It's not hard to find a cause for his current and apparently terminal malaise. Everyone has their favourite, whether it's the sedative effect of his World Cup winners' medal and £350,000 per week wage packet, the contempt in which he so transparently regards Emery, his self-ostracising friendship with Recip Tayyip Erdogan, the attack he was subjected to by a duo of knife-wielding carjackers in July or the doubts around his mental and physical health that have persisted throughout his time at the club.
The most likely factor is the less salacious and sensational impression that the game has simply passed him by, that he is a sad-eyed casualty of time and systems, his brand of weightless, in-the-hole playmaking obsolete in a period in which that hole no longer seems to exist.
Özil's fanboys – of which there are tens, possibly hundreds of thousands, possibly millions online – were out in force again in the immediate aftermath of last night's loss, many pointing as ever to the title-winning season he enjoyed with Real Madrid and Jose Mourinho in 2011/12 to support their argument that he is able to play in a defensively minded team under a conservative coach. But that was eight years ago, in a slower league. Since then, Özil has gotten (yes) eight years older, and now finds himself in the world’s fastest and most intense and physically demanding division.
There are obvious conclusions to draw here, even before you realise that Premier League supporters are still getting their heads around the new reality that teams are so often at their most dangerous without the ball and tend to do their defending with it. So ill-suited is Özil to pressing from the front that picking him is essentially committing to defending with ten men, which – according to the logic of this topsy-turvy new era – essentially means you're weakening your attack.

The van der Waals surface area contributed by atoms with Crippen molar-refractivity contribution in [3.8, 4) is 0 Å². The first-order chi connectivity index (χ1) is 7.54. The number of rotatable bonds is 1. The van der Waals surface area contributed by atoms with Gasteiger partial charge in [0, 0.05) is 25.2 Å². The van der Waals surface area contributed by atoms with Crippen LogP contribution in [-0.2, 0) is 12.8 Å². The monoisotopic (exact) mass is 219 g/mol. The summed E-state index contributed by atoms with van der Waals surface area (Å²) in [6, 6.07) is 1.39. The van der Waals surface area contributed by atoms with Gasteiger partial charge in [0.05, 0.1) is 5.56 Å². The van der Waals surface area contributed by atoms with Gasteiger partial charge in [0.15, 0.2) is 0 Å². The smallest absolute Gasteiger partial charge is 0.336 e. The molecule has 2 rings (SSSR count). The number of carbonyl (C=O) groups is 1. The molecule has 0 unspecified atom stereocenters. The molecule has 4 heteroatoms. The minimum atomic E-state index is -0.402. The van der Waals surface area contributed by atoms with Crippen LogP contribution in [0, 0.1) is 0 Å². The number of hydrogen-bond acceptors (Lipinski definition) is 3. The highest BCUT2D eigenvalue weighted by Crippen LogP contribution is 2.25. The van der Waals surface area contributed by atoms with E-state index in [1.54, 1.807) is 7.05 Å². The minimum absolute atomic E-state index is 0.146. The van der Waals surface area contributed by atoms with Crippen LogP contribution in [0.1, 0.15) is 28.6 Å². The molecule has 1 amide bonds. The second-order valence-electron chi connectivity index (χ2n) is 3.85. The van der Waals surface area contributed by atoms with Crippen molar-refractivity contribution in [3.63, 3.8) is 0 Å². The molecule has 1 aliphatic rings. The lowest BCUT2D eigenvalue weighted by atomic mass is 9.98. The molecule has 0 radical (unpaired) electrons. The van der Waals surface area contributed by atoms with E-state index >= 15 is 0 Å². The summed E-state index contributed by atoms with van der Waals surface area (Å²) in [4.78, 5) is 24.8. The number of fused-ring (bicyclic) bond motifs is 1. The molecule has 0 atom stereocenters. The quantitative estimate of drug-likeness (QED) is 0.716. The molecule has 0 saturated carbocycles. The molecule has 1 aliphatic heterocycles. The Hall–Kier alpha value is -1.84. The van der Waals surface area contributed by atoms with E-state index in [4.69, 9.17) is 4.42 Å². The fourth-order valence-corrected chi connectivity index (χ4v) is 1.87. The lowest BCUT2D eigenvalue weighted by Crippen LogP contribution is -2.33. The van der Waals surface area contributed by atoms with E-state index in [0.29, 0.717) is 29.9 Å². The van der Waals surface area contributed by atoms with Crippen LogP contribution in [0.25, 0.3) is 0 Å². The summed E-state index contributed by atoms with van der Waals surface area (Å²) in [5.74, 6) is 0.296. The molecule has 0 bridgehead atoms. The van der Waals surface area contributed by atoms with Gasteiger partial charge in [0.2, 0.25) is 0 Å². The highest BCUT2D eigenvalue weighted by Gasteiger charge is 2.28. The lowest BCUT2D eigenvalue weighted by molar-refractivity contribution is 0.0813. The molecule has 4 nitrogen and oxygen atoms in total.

And yet… there is still something there, humming away in the recesses of the memory like a feeder pillar in the middle of nowhere, that makes you wonder if he might still be the skeleton key that unlocks this Arsenal team after all, the talisman who balances everything out, soothing it into shape with a series of mesmerising shoulder drops and passes that just weren't there until the ball suddenly just is, a player as soft and as silent as a barn owl, and sometimes just as fatal.
And then you snap out of it and remember that Özil only has four league assists to his name since signing that mega-contract in January of 2018, or that you aren't a bored, angry 15-year-old Turkish kid on Twitter with the handle @OzilIsKing or @Ozility, or that Liverpool are top of the league these days, and you realise that the idea of any miraculous Mesut resurgence – especially under Emery – is a silly one.
Who knows what the years ahead hold for Arsenal's kids. The club's future may still be some way off. But their past feels somehow even more distant, epitomised by a remnant from the Arsène Wenger age who we should probably commit with fondness to the list of things that our gruelling modern world no longer allows to exist, like successful indie rock bands, polar bears, humility, pubs that aren't for children, nuance and calm.
There was a time when Mesut Özil was one of the best men on Earth at playing football. Now, the ex-German international resembles a phantom of a footballer whose soul has been stretched out of shape and jerked in one direction too many by the roaring, number-crushing modern game and a series of unfortunate events that have left him stranded on an island of his own prodigious, but fatally mercurial, auteur talents.